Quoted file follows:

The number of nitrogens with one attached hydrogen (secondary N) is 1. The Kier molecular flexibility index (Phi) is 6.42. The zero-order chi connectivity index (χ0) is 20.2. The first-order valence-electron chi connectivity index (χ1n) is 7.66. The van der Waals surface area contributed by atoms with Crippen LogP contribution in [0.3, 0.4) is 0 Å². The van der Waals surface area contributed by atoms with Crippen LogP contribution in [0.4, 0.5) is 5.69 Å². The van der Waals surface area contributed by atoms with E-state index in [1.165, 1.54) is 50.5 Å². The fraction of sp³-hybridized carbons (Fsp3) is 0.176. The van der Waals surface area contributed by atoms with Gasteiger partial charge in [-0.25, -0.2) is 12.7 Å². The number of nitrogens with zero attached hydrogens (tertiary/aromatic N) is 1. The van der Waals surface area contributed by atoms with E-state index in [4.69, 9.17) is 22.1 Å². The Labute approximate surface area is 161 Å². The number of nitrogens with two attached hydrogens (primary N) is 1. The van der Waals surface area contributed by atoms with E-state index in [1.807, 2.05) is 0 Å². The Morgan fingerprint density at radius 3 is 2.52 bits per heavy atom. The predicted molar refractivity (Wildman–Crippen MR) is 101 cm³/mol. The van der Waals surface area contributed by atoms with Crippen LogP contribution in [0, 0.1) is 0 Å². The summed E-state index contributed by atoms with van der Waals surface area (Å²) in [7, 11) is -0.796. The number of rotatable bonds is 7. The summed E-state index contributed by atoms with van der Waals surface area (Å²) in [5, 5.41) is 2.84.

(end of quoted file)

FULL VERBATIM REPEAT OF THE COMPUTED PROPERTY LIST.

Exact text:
The number of nitrogens with one attached hydrogen (secondary N) is 1. The Kier molecular flexibility index (Phi) is 6.42. The zero-order chi connectivity index (χ0) is 20.2. The first-order valence-electron chi connectivity index (χ1n) is 7.66. The van der Waals surface area contributed by atoms with Crippen LogP contribution in [0.3, 0.4) is 0 Å². The van der Waals surface area contributed by atoms with Crippen LogP contribution in [0.4, 0.5) is 5.69 Å². The van der Waals surface area contributed by atoms with E-state index in [1.165, 1.54) is 50.5 Å². The fraction of sp³-hybridized carbons (Fsp3) is 0.176. The van der Waals surface area contributed by atoms with Gasteiger partial charge in [-0.25, -0.2) is 12.7 Å². The number of nitrogens with zero attached hydrogens (tertiary/aromatic N) is 1. The van der Waals surface area contributed by atoms with E-state index in [4.69, 9.17) is 22.1 Å². The Labute approximate surface area is 161 Å². The number of nitrogens with two attached hydrogens (primary N) is 1. The van der Waals surface area contributed by atoms with E-state index in [1.807, 2.05) is 0 Å². The Morgan fingerprint density at radius 3 is 2.52 bits per heavy atom. The predicted molar refractivity (Wildman–Crippen MR) is 101 cm³/mol. The van der Waals surface area contributed by atoms with Crippen LogP contribution in [0, 0.1) is 0 Å². The summed E-state index contributed by atoms with van der Waals surface area (Å²) in [7, 11) is -0.796. The number of rotatable bonds is 7. The summed E-state index contributed by atoms with van der Waals surface area (Å²) in [5, 5.41) is 2.84.